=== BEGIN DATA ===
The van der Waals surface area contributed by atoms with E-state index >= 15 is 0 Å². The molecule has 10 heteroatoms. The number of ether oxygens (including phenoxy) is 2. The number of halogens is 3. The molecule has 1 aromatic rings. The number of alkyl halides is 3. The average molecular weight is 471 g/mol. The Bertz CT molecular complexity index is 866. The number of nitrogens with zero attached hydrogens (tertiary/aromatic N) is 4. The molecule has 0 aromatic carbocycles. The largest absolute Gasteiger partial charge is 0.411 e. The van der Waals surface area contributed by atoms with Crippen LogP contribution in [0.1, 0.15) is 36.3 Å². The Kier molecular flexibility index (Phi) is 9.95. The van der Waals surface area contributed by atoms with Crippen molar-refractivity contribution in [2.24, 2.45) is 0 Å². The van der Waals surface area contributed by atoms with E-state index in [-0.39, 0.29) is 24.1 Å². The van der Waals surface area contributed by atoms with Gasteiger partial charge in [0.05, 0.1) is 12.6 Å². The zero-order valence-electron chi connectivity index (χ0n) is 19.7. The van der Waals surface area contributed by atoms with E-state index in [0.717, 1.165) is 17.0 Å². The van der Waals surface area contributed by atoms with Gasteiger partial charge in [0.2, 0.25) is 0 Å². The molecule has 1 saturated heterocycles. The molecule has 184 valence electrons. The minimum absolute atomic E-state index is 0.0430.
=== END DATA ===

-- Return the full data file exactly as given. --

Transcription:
The van der Waals surface area contributed by atoms with E-state index >= 15 is 0 Å². The molecule has 10 heteroatoms. The number of ether oxygens (including phenoxy) is 2. The number of halogens is 3. The molecule has 1 aromatic rings. The number of alkyl halides is 3. The average molecular weight is 471 g/mol. The Bertz CT molecular complexity index is 866. The number of nitrogens with zero attached hydrogens (tertiary/aromatic N) is 4. The molecule has 0 aromatic carbocycles. The largest absolute Gasteiger partial charge is 0.411 e. The van der Waals surface area contributed by atoms with Crippen LogP contribution in [0.1, 0.15) is 36.3 Å². The Kier molecular flexibility index (Phi) is 9.95. The van der Waals surface area contributed by atoms with Crippen molar-refractivity contribution in [2.24, 2.45) is 0 Å². The van der Waals surface area contributed by atoms with E-state index in [-0.39, 0.29) is 24.1 Å². The van der Waals surface area contributed by atoms with Gasteiger partial charge in [0.05, 0.1) is 12.6 Å². The zero-order valence-electron chi connectivity index (χ0n) is 19.7. The van der Waals surface area contributed by atoms with E-state index in [0.717, 1.165) is 17.0 Å². The van der Waals surface area contributed by atoms with Gasteiger partial charge in [0.2, 0.25) is 0 Å². The molecule has 1 saturated heterocycles. The molecule has 184 valence electrons. The minimum absolute atomic E-state index is 0.0430.